The Business Case: The Procter & Gamble Company

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1. Description of the Case In January 2005, the Procter & Gamble Company (P&G) announced that it signed a deal to buy 100% of the shares of the Gillette Company. The transaction was valued at approximately $57 billion making it the largest acquisition in P&G history (The Economist, 2005a,b,c). P&G will pay 0.975 share of its common stock for each share of Gillette common stock as a part of the deal. A.G. Lafley, P&G chairman and chief executive said, “This combination (…), at a time when they are both operating from a position of strength, is a unique opportunity. Gillette and P&G have similar cultures and complementary core strength in branding, innovation, scale and go-to-market capabilities, making it a terrific fit” (Euromonitor, 2005).…show more content…
The competition agencies, the European Commission (EC) and the Federal Trade Commission (FTC), considered the merger happened between the two companies a mixed conglomerate merger that creates or strengthens a dominant position. This dominant position, especially in overlapping markets of both firms, generates anticompetitive effects. This paper investigates the P&G/Gillette merger case focusing on the European Commission assessment. Firstly, it analyse the relevant markets for both companies and points out the sectors in which they overlap. Secondly, it investigates the horizontal and conglomerate effects of the merger, to assess whether the effects are detrimental for overall…show more content…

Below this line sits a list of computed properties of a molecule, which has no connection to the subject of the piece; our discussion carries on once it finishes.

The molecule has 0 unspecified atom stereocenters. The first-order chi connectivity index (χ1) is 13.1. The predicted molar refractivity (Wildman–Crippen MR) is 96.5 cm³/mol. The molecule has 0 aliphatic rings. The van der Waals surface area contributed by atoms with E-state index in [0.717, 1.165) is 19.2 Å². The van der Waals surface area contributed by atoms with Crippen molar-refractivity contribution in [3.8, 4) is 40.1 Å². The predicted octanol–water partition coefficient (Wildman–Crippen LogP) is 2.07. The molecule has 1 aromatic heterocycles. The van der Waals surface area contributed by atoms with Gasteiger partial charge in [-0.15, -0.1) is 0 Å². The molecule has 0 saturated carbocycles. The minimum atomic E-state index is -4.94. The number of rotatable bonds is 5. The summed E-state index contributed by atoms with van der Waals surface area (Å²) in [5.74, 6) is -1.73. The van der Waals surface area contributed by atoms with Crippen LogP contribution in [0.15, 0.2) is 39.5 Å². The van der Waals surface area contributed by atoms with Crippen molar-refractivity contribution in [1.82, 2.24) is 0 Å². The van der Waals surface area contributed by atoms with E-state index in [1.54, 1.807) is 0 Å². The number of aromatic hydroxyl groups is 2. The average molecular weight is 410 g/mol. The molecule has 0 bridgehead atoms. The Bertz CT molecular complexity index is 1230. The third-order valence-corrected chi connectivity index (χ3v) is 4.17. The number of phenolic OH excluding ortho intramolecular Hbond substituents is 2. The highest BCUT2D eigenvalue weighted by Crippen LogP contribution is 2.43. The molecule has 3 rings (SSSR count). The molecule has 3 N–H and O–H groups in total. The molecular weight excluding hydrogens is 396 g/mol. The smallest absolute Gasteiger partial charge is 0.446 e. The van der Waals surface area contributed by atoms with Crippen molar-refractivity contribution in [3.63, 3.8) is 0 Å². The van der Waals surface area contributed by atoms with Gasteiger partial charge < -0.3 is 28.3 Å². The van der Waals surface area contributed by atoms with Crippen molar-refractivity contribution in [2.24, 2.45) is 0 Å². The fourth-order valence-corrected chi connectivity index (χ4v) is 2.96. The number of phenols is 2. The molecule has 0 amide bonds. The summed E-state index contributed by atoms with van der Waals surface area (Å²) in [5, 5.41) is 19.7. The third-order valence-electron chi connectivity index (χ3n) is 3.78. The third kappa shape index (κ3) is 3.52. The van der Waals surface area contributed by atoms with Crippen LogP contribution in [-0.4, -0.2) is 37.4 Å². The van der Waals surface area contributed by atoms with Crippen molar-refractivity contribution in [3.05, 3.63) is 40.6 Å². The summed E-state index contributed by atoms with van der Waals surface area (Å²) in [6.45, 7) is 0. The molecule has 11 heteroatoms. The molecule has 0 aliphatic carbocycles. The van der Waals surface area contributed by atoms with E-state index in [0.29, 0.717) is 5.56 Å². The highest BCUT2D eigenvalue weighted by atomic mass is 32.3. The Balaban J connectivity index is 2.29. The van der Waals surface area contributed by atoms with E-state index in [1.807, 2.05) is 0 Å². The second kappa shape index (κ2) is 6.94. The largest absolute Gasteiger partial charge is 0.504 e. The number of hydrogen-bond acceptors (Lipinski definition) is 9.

Because of expectations from the deal, P&G raised the annual revenue growth outlook to 5 to 7 percent, rather than its earlier target of 4 to 6 percent (The Economist, 2005a,b,c). P&G anticipated increase in profits in line with the increase of the products offered by it. The combined company was expected to have annual sales of $60 billion. It would own 21 brands of Gillette Company which has sales of more than $1

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